Integrated performance evolves as All Bodies Dance Project pushes into film and more

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      One able-bodied dancer rolls around on a platform with wheels while the other, who has a disability, uses her manual wheelchair. They interact, pushing, pulling, and circling each other around the space, eventually ending up on each other’s devices.

      The expressive movement conversation between Peggy Leung and Harmanie Taylor, called Inflect, is one of several new works debuting at All Bodies Dance Project’s full evening of live pieces and short films, Magic & Remembering. And it shows how integrated dance is evolving for the pioneering company.

      By nature, choreography featuring people of differing abilities is about relationships. The company is constantly trying to challenge expectations, rarely showing a standing body alongside sitting dancers.

      For Inflect, All Bodies cofounder Naomi Brand explains: “They started from a question or curiosity about placing both dancers on wheels and how that would impact their way of moving. It’s sort of an exploration around power and how we impact each other.

      “It’s not that the pieces are about accessibility,” she adds. “It’s always, ‘What is that body’s ability to express itself in these spaces?’”

      Adds Taylor, who’s joined Brand at a café in Yaletown: “What kind of relationship establishes between the two, rather than a standing and sitting relationship? And how does that change the conversation?”

      Elsewhere on the program, Martin Borden’s short film “Sanctuary” focuses on two dancers navigating a public space, the Roundhouse Turntable Plaza. Alice Sheppard and Danielle Peers’s film “Inclinations” finds four manual wheelchair users swinging under and around the rails of a long, sleek ramp. Cheyenne Seary’s Clove Hitch explores belonging by having its five performers knot together in myriad ways.

      Whether on camera or on-stage, these and other works have an intimacy and raw emotion you might not associate with integrated dance of the past, which, Brand explains, “has a tendency to emphasize the tricks and athletics and not get to vulnerability”.

      Altogether, Magic & Remembering is a snapshot of the rising level of integrated dance—a field that, not so long ago, was out of reach for people like Taylor.

      She remembers being back in Grade 1, when one of her classmates would come to school in a tutu. Taylor, who did not use a wheelchair then but walked with a limp, begged her mother to enroll her in dance class. At the time, her mother told her she couldn’t because it was too expensive. It wasn’t until many years later that her mom revealed the truth: “The teacher said, ‘No, she’ll hold up the class,’ ” says Taylor, who grew up with spina bifida. “It was because the instructor didn’t want to teach me to adapt.”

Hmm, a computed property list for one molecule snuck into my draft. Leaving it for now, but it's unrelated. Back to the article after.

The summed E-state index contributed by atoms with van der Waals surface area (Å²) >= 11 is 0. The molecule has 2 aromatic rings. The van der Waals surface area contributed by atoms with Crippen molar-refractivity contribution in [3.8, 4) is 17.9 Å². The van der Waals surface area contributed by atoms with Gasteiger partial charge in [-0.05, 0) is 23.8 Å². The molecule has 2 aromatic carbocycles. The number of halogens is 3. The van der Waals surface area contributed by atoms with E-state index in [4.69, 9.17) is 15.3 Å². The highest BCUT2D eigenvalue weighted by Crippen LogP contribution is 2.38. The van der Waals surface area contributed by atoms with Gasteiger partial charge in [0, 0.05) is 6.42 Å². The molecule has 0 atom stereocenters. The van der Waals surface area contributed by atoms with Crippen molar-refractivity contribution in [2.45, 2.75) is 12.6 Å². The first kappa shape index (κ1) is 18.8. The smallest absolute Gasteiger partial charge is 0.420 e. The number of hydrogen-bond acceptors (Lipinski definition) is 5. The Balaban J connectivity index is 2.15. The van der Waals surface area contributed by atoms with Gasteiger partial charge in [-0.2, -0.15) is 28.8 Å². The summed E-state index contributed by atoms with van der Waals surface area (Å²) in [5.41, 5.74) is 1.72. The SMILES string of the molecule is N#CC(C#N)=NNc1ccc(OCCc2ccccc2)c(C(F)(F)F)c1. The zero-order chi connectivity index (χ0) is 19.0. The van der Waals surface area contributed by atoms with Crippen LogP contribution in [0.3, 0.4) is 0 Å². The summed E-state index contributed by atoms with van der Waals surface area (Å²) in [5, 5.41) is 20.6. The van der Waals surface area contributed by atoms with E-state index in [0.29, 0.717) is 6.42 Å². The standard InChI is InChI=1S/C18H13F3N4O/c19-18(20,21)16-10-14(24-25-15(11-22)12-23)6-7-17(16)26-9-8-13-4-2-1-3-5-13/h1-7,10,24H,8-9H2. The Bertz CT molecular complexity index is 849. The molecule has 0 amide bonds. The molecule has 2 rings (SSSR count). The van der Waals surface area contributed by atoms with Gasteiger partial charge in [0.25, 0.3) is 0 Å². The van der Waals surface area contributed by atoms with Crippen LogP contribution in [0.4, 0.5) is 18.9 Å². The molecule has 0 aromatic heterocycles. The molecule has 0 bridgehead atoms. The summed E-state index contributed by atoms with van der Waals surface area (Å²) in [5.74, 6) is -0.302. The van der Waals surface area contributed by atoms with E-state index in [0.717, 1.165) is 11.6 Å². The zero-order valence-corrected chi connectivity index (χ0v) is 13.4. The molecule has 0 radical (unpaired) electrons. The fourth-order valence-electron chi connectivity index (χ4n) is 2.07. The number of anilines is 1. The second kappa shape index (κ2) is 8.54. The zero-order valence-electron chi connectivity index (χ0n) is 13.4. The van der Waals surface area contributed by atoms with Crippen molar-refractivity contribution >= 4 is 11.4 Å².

Many years later, at the University of Alberta while she was using a wheelchair, she decided to take an integrated dance class, and her world changed. “The instructor said, ‘Move in a way that makes you feel comfortable,’ ” says Taylor, who had previously seen movement in her chair as only something she did out of necessity. “The idea that I could move in a chair in a way that felt good to me was a major ‘Aha!’ moment.”

      Taylor, now based in Vancouver, today ranks as one of only a handful of professional dancers with disabilities in the country, regularly training in the U.S. and the U.K. She features in almost all the works on the Magic & Remembering program. “It’s pretty incredible to say, ‘This is my job,’” she says with a smile.

      Taylor’s trajectory mirrors the increasing credibility of an art form in the contemporary-dance world.

      “We’re in a time where accessibility is at the forefront,” Brand says. “But with that also comes responsibility—to present work but also to present work that is high-quality. In the years I’ve worked in integrated arts, you could rest on ‘Isn’t that nice’ before—a patronizing presenting of the work rather than saying, ‘This is contemporary dance.’”

      That shift in attitude is also reflected by the fact this is All Bodies Dance Project’s first official show at the Scotiabank Dance Centre, the professional hub for the city and Western Canada. “There’s something very significant about putting us in the Dance Centre,” says Brand, who adds it’s her troupe’s first foray into film work, as well. “It is a risky show for us, and it feels fresh.”

      Magic & Remembering: Dances and Films Featuring Dancers With and Without Disabilities is at the Scotiabank Dance Centre from Saturday to Monday (June 1 to 3).

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